Associate Dean Bracey on Following Your Interests

One of America's foremost experts on the often complicated intersections of race and the law almost went to work in the aerospace industry.

Senior Associate Dean for Academic Affairs and Professor Christopher Alan Bracey spent the last two summers of high school and the first two summers while studying at the University of North Carolina at Chapel Hill interning at Fairchild Space and Defense Corporation. His duties included taking daily telemetry readings from satellites and doing spaceflight hardware testing on the Hubble space telescope.

Fortunately for GW Law, Professor Bracey's last year at UNC coincided with the end of the Cold War, and as the hostilities between the former U.S.S.R. and the United States dried up, so did the funding for extensive aerospace projects. Professor Bracey saw the writing on the wall.

"I was looking for a career rather than a job," he says. "I had a science background, but I was also interested in history and the law. Getting a J.D. seemed to be the best way to follow my interests." He entered Harvard Law School in 1992.

If it is possible to describe a career in three words, "follow your interests" seems to be particularly suited for Chris Bracey’s path. By adhering to that principle, he thrived in the hyper-competitive environment at Harvard Law.

"I was doing what I found interesting," he says. "I was writing and doing research, participating in a lot of the legal clinics, and editing three different law reviews."

As a supervising editor at the Harvard Law Review, a general editor at the Harvard Civil Rights – Civil Liberties Law Review, and as an editor on the Harvard Blackletter Law Journal, he was doing work that made him suited for the academic side of the legal profession without having any real career designs on academia.

In fact, the notion of teaching didn't occur to Professor Bracey until he clerked for the Honorable Royce C. Lamberth of the U.S. District Court for the District of Columbia after he earned his J.D. "Judge Lamberth told me, 'I know you’re going to be a litigator, but you should also consider academia.'"

After his clerkship, Professor Bracey started work at Jenner and Block, which is where he served as an intern during his first year at Harvard Law. "Jenner and Block is not exactly a nuts and bolts litigation practice," he says. "It has a reputation as being a very cerebral sort of firm." A look at some of Jenner and Block's cases bears this out. Their attorneys have argued several landmark cases before the Supreme Court,  with Lawrence v. Texas, Reno v. ACLU, and Wiggins v. Smith being only a few of the more notable ones.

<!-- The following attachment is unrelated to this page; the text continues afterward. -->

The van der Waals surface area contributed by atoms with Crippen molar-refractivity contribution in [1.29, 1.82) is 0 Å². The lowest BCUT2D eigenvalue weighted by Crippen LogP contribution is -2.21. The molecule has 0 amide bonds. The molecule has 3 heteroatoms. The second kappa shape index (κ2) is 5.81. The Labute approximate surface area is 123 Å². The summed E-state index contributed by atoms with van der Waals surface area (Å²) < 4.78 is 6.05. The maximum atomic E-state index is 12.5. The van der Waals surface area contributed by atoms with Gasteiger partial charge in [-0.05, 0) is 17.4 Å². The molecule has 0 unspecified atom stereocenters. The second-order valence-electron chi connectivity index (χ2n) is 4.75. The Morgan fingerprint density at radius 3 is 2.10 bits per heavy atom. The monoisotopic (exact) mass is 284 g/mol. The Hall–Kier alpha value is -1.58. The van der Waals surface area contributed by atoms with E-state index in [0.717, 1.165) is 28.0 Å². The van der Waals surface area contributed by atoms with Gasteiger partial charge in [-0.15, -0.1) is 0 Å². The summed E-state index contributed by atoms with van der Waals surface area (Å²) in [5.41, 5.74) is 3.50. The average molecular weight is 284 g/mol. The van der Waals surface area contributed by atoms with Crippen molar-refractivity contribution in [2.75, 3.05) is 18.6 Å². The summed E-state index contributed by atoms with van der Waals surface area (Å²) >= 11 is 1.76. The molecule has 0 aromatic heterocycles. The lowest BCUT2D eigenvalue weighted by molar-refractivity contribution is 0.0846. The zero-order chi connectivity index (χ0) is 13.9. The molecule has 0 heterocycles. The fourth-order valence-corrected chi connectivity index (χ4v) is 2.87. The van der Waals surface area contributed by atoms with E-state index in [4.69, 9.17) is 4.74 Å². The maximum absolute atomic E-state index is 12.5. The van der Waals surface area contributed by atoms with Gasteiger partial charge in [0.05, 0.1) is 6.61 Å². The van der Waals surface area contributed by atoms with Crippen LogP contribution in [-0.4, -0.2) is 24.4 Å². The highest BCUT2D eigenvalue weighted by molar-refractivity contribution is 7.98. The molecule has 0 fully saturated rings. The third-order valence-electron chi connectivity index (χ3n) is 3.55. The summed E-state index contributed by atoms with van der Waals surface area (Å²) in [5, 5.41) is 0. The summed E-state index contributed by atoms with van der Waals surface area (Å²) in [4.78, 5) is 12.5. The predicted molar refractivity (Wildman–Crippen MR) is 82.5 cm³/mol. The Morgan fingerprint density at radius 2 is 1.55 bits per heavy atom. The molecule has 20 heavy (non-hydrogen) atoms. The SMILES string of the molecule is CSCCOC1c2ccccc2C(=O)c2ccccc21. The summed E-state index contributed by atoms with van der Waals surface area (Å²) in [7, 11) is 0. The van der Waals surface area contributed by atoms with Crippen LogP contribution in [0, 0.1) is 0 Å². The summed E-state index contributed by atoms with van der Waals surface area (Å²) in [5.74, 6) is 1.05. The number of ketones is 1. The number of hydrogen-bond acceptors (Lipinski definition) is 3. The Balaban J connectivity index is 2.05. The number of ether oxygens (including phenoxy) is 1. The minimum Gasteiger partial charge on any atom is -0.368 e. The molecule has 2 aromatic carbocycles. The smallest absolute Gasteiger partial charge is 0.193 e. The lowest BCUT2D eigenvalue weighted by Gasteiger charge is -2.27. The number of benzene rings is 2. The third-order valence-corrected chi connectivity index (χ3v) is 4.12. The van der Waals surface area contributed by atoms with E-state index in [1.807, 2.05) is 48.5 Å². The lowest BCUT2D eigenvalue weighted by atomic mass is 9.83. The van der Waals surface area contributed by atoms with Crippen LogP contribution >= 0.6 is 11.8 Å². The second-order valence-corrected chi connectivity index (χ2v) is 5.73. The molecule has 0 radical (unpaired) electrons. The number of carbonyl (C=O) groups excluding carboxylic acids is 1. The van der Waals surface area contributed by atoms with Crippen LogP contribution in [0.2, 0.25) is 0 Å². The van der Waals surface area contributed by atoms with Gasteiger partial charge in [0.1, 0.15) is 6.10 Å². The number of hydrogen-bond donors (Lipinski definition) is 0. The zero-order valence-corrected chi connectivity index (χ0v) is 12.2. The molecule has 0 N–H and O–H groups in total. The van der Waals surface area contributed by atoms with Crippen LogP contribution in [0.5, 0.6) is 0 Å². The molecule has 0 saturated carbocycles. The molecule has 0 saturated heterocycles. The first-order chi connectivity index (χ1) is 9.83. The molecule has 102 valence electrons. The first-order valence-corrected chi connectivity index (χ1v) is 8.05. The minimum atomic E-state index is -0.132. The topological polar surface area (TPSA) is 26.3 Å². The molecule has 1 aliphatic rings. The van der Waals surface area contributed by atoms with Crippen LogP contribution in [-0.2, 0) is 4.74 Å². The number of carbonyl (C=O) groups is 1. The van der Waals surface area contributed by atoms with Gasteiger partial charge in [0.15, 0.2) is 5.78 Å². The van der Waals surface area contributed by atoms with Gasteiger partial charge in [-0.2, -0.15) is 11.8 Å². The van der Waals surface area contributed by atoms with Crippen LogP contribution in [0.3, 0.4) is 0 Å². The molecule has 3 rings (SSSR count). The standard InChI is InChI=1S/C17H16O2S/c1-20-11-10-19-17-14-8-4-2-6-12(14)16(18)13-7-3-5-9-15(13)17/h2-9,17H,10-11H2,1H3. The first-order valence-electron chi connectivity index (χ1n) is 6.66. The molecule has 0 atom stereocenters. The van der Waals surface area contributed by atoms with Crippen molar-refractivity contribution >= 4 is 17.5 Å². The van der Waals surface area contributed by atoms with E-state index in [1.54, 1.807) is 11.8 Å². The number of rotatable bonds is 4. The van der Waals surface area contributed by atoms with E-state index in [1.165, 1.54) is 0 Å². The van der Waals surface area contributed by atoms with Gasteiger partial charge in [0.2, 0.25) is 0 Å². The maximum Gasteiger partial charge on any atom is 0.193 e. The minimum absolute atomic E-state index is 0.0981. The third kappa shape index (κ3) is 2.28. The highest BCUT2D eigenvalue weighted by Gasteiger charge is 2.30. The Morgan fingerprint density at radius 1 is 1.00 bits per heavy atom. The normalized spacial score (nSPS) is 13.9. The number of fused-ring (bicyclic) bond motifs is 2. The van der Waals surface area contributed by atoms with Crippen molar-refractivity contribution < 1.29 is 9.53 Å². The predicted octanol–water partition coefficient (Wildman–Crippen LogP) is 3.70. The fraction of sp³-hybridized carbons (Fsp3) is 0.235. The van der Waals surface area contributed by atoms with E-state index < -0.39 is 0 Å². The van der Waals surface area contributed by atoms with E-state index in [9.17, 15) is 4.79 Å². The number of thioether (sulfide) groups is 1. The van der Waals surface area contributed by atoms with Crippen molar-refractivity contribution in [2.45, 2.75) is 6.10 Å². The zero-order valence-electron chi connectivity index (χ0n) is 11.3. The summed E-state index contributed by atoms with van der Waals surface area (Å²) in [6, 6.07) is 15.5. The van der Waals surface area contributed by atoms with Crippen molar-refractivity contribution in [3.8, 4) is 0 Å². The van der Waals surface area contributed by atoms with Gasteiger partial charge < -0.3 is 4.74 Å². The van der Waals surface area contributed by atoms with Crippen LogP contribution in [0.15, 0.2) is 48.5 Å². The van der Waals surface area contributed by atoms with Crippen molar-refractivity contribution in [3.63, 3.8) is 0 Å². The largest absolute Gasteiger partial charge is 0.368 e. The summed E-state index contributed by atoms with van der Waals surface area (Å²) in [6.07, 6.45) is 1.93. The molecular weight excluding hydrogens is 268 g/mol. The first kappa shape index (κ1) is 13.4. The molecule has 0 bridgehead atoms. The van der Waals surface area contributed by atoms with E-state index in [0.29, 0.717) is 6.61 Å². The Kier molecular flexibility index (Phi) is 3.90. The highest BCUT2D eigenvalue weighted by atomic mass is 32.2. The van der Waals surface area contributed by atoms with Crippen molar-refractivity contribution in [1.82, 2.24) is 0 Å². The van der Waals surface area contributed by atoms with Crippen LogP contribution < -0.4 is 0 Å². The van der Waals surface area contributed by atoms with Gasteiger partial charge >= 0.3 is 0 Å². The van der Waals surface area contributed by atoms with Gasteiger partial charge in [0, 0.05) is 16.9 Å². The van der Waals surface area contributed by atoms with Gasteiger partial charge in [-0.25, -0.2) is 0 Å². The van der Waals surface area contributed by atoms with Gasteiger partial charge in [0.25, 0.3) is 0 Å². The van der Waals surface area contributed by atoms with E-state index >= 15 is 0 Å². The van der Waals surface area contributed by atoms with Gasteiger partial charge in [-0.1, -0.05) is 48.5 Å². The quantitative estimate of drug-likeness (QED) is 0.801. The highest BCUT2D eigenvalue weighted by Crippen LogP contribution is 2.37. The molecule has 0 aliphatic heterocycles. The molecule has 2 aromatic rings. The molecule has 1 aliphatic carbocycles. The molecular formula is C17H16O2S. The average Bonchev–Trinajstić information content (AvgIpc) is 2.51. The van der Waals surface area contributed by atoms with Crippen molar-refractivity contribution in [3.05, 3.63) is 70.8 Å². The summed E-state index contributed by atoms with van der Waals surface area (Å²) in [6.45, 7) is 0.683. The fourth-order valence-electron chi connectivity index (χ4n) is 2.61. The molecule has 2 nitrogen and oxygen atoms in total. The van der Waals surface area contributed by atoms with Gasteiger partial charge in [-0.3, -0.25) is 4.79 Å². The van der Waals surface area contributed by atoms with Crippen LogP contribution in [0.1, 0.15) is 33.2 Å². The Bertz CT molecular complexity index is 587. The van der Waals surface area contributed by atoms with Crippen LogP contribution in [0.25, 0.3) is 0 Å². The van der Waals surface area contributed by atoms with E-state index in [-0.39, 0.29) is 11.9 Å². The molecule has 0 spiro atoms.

For his part, Professor Bracey put his pro bono hours at Jenner and Block to good use by serving as co-counsel to the ACLU foundation for the case Thompson v. HUD, which effectively ended public housing assignments based on racial discrimination and segregation. He also represented indigent minorities in the Washington, D.C. court system that were accused of drug offenses, and were facing significantly longer prison sentences due to the sentencing disparities between cocaine in powder form and cocaine in crack form.

"Victory was understandably more difficult to come by," he says. "The important thing, from my perspective, was the system was put to the appropriate test, that the government carried their burden, and that my client ultimately came to accept the process as fair and just."

Following his time at Jenner and Block, Professor Bracey decided to follow the advice of Judge Lamberth regarding academia. After teaching at Northwestern University School of Law in Chicago and Washington University School of Law in St. Louis, he was offered a position at GW Law. As a native of the D.C. area, the decision to return home to teach was not a difficult one. "I liked the idea of raising my children in the Nation’s Capital," he says.

Professor Bracey teaches Civil Procedure, Constitutional Law, and Race, Racism and American Law, which has become his signature course. "I have been teaching Race, Racism and American Law for ten years, and it’s become quite popular," he says. "It has elements of sociology, history, science, and of course, how the legal system has dealt with race over the years."

"It remains interesting to students because the subject is never finished. The third section of the course involves the discussion of current events and controversies, and there are always current events and controversies that involve race. They never seem to end."

His expertise in race relations and the law in America have brought him to the attention of news outlets all over the country. His opinions and legal and cultural analysis have been sought on ABC, CBS, NBC, MSNBC, Fox News, CNN, and the BBC among others. "I often get calls about cases involving celebrities that have a unique cultural or racial component to them," he says. "On cases that would involve a Michael Vick or a Michael Jackson, that’s when my phone begins to ring."

In addition to teaching his courses, Professor Bracey is also currently serving as the Senior Associate Dean of Academic Affairs. "We owe it to the students and to the Law School to make sure that our academic programs are as strong as they can be," he says. "But really, one of the best things about this position is that it gives me the opportunity to interact with and provide support to the rest of the faculty, and these are some of the sharpest legal minds in the country. I always find myself thinking, 'These guys are good.'"

 

-- Adam Dawson